“Trust me.” Rake offered a confident smile.
“This is crazy, cap,” the girl said, looking past the passenger.
Caree slowly began to smile. “Lay in the course,” she said. “And start the calculations.”
“Cap,” Wings protested, “when I light the engines, those patrol boats are going to light us up.”
“No, they won’t,” the dark-haired woman said. “They’re hunting our friend here. Judging by that skiptracer back on Terra, I’d guess they want him alive. They won’t risk blowing us up.”
“They don’t know he’s on board,” one of the siblings said from the back of the bridge. “We haven’t replied.”
“Is our course laid in?” Caree asked.
Both pilot and navigator nodded.
“Get ready to punch up a full burn,” the captain ordered. “And everyone strap in. You too, Rake.”
As Rake strapped into one of the jump seats lining the back wall, Caree dragged one of the screens to the back of the bridge with her. The display hung up at one point until she jerked it, freeing it again to slide aft until it hung in front of Rake’s chair. The captain strapped herself in beside the fugitive, then slid the screen over until both of them could see it.
“Caree?” he murmured.
She grinned at him. “Trust me.” She reached out and touched the display and, for once, it responded immediately. The system map vanished, replaced by the image of a man in a uniform. “This is Captain Staka aboard the Starfall,” she announced. “I have Rake Earthstepper on board.” She grinned. “Catch us if you can.”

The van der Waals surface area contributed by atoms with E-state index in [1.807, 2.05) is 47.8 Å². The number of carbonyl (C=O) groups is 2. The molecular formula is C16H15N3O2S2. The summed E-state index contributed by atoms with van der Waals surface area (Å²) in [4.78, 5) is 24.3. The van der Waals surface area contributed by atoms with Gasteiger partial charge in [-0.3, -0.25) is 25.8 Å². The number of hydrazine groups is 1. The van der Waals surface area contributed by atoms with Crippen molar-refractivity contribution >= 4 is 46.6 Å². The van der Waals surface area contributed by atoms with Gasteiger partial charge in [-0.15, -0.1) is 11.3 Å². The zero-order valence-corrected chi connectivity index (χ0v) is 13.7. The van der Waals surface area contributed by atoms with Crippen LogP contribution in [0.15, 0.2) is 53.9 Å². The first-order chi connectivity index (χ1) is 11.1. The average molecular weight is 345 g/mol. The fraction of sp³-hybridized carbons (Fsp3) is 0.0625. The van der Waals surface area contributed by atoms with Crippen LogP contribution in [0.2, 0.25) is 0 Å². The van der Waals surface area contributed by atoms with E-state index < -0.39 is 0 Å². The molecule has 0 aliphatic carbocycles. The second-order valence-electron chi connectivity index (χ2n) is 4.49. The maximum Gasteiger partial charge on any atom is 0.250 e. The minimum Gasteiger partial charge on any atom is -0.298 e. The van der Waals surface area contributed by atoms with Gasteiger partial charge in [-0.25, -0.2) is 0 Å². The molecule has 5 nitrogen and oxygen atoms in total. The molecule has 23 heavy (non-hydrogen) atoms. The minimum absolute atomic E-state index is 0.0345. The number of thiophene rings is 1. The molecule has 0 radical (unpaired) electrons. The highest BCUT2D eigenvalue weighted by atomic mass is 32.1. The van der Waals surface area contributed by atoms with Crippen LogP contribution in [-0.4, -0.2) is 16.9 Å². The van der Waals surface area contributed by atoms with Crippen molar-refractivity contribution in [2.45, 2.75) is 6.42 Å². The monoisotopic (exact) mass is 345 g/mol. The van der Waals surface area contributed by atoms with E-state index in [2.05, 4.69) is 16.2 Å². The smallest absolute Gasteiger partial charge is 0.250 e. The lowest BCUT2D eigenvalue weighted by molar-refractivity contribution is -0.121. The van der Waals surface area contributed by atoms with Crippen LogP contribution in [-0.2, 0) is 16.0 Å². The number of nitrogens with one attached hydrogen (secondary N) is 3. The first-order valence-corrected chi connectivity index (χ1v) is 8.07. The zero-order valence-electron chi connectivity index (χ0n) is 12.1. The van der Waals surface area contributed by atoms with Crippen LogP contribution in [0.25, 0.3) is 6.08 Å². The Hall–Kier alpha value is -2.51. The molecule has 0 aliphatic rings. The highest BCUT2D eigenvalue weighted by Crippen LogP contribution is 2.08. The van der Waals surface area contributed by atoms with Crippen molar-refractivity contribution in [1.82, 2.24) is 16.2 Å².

The ship seemed to leap out from under Rake as the pilot bunched in the full burn. He didn’t have time to contemplate it, though, as the monitor smashed into his chest, thrown into him under the massive acceleration. The very chair he was sitting in vibrated with the rumble of the vessel’s mighty engines.
He could feel shards of glass jabbing into his chest and guessed the screen had shattered under the impact. With an effort, he glanced over and saw Caree was similarly grimacing under the pressure. “I forgot,” she muttered with an effort. “This is exactly what happened last time.”
“Last time?” Rake managed. “You do this often?”
The freighter bucked, hard, but the crew was all firmly strapped in. “We’re taking fire!” the girl at navigation shouted.
“If they wanted us dead, our hull would already be full of holes,” Caree grimaced. “They’re making a show to try to get us to surrender.”
“Ready to jump at any time, cap,” Wings called.
“Don’t wait on account of me,” the woman answered.
There was another gut-wrenching jerk, and then Rake felt as though his bearings were again entirely stripped away. It wasn’t as bad, this time—he didn’t lose consciousness. Nausea swept over him, but he managed to keep from retching as the ship vanished from one location and appeared in another.
The roar of the engines fell away, and the ship quit shaking a few moments later. Out the viewport, Rake could see the massive, colorful swirl of Lantash Six nearby. It was further than he thought, of course—gas giants were huge, and appeared closer than they really were.
The rings of Lantash Six were a phenomena unmatched in the Expanse. Planetary rings were, by and large, colorful bits of space debris. They consisted of bits of dust and small rock and stray gases, and while solid-appearing from a distance, they were quite insubstantial while at close range. In some ways, they were as deceptive as clouds.
Except the rings of Lantash Six.